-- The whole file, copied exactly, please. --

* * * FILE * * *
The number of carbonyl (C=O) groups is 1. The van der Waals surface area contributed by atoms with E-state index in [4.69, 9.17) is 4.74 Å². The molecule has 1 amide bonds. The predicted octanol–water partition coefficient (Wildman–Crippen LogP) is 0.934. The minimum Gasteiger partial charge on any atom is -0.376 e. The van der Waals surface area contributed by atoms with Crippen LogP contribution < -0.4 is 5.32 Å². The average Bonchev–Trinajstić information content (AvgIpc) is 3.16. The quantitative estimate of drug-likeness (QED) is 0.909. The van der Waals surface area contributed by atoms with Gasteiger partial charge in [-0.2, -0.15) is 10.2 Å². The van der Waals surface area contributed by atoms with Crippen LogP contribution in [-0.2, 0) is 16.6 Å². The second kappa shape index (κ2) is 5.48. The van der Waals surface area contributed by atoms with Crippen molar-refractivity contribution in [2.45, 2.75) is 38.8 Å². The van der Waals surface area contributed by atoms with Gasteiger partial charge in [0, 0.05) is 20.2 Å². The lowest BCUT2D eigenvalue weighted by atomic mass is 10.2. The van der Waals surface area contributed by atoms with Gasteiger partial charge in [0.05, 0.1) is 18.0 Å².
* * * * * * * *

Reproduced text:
The number of carbonyl (C=O) groups is 1. The van der Waals surface area contributed by atoms with E-state index in [4.69, 9.17) is 4.74 Å². The molecule has 1 amide bonds. The predicted octanol–water partition coefficient (Wildman–Crippen LogP) is 0.934. The minimum Gasteiger partial charge on any atom is -0.376 e. The van der Waals surface area contributed by atoms with Crippen LogP contribution < -0.4 is 5.32 Å². The average Bonchev–Trinajstić information content (AvgIpc) is 3.16. The quantitative estimate of drug-likeness (QED) is 0.909. The van der Waals surface area contributed by atoms with Gasteiger partial charge in [-0.2, -0.15) is 10.2 Å². The van der Waals surface area contributed by atoms with Crippen LogP contribution in [-0.2, 0) is 16.6 Å². The second kappa shape index (κ2) is 5.48. The van der Waals surface area contributed by atoms with Crippen molar-refractivity contribution in [2.45, 2.75) is 38.8 Å². The van der Waals surface area contributed by atoms with Gasteiger partial charge in [0, 0.05) is 20.2 Å². The lowest BCUT2D eigenvalue weighted by atomic mass is 10.2. The van der Waals surface area contributed by atoms with Gasteiger partial charge in [0.05, 0.1) is 18.0 Å².